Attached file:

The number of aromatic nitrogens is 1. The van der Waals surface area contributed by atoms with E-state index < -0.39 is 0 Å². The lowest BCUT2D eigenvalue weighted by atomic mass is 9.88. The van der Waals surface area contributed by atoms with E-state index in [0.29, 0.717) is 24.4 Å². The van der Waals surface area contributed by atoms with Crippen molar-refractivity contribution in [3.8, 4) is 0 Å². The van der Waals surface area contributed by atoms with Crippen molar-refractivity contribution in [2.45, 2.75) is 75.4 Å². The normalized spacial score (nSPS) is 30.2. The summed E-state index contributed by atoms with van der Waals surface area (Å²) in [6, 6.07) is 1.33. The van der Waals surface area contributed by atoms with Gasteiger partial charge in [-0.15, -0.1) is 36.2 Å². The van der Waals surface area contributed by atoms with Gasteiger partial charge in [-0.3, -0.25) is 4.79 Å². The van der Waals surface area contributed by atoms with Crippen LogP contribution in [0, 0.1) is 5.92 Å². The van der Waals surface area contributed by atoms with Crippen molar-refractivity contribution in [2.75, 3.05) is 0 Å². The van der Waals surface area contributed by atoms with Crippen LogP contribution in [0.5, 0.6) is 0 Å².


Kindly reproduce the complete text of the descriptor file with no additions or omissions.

The number of aromatic nitrogens is 1. The van der Waals surface area contributed by atoms with E-state index < -0.39 is 0 Å². The lowest BCUT2D eigenvalue weighted by atomic mass is 9.88. The van der Waals surface area contributed by atoms with E-state index in [0.29, 0.717) is 24.4 Å². The van der Waals surface area contributed by atoms with Crippen molar-refractivity contribution in [3.8, 4) is 0 Å². The van der Waals surface area contributed by atoms with Crippen molar-refractivity contribution in [2.45, 2.75) is 75.4 Å². The normalized spacial score (nSPS) is 30.2. The summed E-state index contributed by atoms with van der Waals surface area (Å²) in [6, 6.07) is 1.33. The van der Waals surface area contributed by atoms with Gasteiger partial charge in [-0.15, -0.1) is 36.2 Å². The van der Waals surface area contributed by atoms with Gasteiger partial charge in [-0.3, -0.25) is 4.79 Å². The van der Waals surface area contributed by atoms with Crippen LogP contribution in [0, 0.1) is 5.92 Å². The van der Waals surface area contributed by atoms with Crippen molar-refractivity contribution in [2.75, 3.05) is 0 Å². The van der Waals surface area contributed by atoms with Crippen LogP contribution in [0.5, 0.6) is 0 Å².